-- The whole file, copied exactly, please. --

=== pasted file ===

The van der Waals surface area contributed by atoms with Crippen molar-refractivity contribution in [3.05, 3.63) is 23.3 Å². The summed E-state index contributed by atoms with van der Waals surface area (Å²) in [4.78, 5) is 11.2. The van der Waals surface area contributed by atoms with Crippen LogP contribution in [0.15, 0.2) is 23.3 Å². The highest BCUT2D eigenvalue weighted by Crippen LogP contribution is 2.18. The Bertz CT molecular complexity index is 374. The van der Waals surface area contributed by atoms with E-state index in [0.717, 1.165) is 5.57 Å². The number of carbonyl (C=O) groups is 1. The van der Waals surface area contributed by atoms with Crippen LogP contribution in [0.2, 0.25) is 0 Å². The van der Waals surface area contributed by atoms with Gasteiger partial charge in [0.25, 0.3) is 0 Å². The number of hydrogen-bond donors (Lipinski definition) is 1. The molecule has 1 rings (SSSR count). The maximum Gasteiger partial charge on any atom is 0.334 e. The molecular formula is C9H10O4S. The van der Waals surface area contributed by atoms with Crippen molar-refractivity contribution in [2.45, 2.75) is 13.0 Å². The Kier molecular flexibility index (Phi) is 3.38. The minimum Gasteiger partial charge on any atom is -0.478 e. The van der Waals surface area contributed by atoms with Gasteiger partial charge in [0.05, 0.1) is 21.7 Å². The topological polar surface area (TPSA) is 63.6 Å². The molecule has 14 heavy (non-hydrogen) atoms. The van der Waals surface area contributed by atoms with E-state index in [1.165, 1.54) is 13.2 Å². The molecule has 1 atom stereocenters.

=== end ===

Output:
The van der Waals surface area contributed by atoms with Crippen molar-refractivity contribution in [3.05, 3.63) is 23.3 Å². The summed E-state index contributed by atoms with van der Waals surface area (Å²) in [4.78, 5) is 11.2. The van der Waals surface area contributed by atoms with Crippen LogP contribution in [0.15, 0.2) is 23.3 Å². The highest BCUT2D eigenvalue weighted by Crippen LogP contribution is 2.18. The Bertz CT molecular complexity index is 374. The van der Waals surface area contributed by atoms with E-state index in [0.717, 1.165) is 5.57 Å². The number of carbonyl (C=O) groups is 1. The van der Waals surface area contributed by atoms with Crippen LogP contribution in [0.2, 0.25) is 0 Å². The van der Waals surface area contributed by atoms with Gasteiger partial charge in [0.25, 0.3) is 0 Å². The number of hydrogen-bond donors (Lipinski definition) is 1. The molecule has 1 rings (SSSR count). The maximum Gasteiger partial charge on any atom is 0.334 e. The molecular formula is C9H10O4S. The van der Waals surface area contributed by atoms with Crippen molar-refractivity contribution in [2.45, 2.75) is 13.0 Å². The Kier molecular flexibility index (Phi) is 3.38. The minimum Gasteiger partial charge on any atom is -0.478 e. The van der Waals surface area contributed by atoms with Gasteiger partial charge in [0.05, 0.1) is 21.7 Å². The topological polar surface area (TPSA) is 63.6 Å². The molecule has 14 heavy (non-hydrogen) atoms. The van der Waals surface area contributed by atoms with E-state index in [1.165, 1.54) is 13.2 Å². The molecule has 1 atom stereocenters.